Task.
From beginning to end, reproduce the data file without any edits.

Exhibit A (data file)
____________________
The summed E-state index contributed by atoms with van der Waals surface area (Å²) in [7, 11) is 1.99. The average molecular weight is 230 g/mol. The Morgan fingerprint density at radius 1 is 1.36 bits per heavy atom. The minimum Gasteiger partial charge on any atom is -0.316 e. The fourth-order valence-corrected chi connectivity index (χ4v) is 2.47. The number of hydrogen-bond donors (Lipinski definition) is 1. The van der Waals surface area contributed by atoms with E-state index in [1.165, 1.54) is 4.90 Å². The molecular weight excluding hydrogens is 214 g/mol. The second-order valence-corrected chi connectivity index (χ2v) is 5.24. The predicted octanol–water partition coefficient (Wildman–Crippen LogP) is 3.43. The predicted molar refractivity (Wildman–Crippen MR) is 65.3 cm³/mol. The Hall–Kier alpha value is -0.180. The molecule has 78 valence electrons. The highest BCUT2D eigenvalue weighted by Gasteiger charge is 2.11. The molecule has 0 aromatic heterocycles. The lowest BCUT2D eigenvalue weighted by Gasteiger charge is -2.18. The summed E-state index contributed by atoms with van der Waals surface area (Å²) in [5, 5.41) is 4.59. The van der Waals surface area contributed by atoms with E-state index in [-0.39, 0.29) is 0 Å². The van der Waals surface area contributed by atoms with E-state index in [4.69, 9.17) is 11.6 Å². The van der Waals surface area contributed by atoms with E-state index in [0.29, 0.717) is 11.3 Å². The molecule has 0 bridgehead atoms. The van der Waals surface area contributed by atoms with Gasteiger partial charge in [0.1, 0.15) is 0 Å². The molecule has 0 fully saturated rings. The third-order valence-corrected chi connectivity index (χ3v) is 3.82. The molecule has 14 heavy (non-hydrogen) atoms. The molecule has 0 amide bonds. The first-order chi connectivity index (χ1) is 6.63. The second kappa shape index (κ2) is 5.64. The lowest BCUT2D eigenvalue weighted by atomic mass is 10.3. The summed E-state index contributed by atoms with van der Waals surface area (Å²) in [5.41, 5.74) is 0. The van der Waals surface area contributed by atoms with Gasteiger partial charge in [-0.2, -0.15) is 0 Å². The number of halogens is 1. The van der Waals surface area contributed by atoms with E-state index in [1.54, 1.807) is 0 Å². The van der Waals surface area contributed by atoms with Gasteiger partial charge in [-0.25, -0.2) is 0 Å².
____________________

The summed E-state index contributed by atoms with van der Waals surface area (Å²) in [7, 11) is 1.99. The average molecular weight is 230 g/mol. The Morgan fingerprint density at radius 1 is 1.36 bits per heavy atom. The minimum Gasteiger partial charge on any atom is -0.316 e. The fourth-order valence-corrected chi connectivity index (χ4v) is 2.47. The number of hydrogen-bond donors (Lipinski definition) is 1. The van der Waals surface area contributed by atoms with E-state index in [1.165, 1.54) is 4.90 Å². The molecular weight excluding hydrogens is 214 g/mol. The second-order valence-corrected chi connectivity index (χ2v) is 5.24. The predicted octanol–water partition coefficient (Wildman–Crippen LogP) is 3.43. The predicted molar refractivity (Wildman–Crippen MR) is 65.3 cm³/mol. The Hall–Kier alpha value is -0.180. The molecule has 78 valence electrons. The highest BCUT2D eigenvalue weighted by Gasteiger charge is 2.11. The molecule has 0 aromatic heterocycles. The lowest BCUT2D eigenvalue weighted by Gasteiger charge is -2.18. The summed E-state index contributed by atoms with van der Waals surface area (Å²) in [5, 5.41) is 4.59. The van der Waals surface area contributed by atoms with E-state index in [-0.39, 0.29) is 0 Å². The van der Waals surface area contributed by atoms with E-state index in [4.69, 9.17) is 11.6 Å². The van der Waals surface area contributed by atoms with E-state index in [0.29, 0.717) is 11.3 Å². The molecule has 0 bridgehead atoms. The van der Waals surface area contributed by atoms with Gasteiger partial charge in [0.1, 0.15) is 0 Å². The molecule has 0 fully saturated rings. The third-order valence-corrected chi connectivity index (χ3v) is 3.82. The molecule has 14 heavy (non-hydrogen) atoms. The molecule has 0 amide bonds. The first-order chi connectivity index (χ1) is 6.63. The second kappa shape index (κ2) is 5.64. The lowest BCUT2D eigenvalue weighted by atomic mass is 10.3. The summed E-state index contributed by atoms with van der Waals surface area (Å²) in [5.41, 5.74) is 0. The van der Waals surface area contributed by atoms with Gasteiger partial charge in [-0.2, -0.15) is 0 Å². The number of halogens is 1. The van der Waals surface area contributed by atoms with E-state index in [1.54, 1.807) is 0 Å². The van der Waals surface area contributed by atoms with Gasteiger partial charge in [-0.25, -0.2) is 0 Å².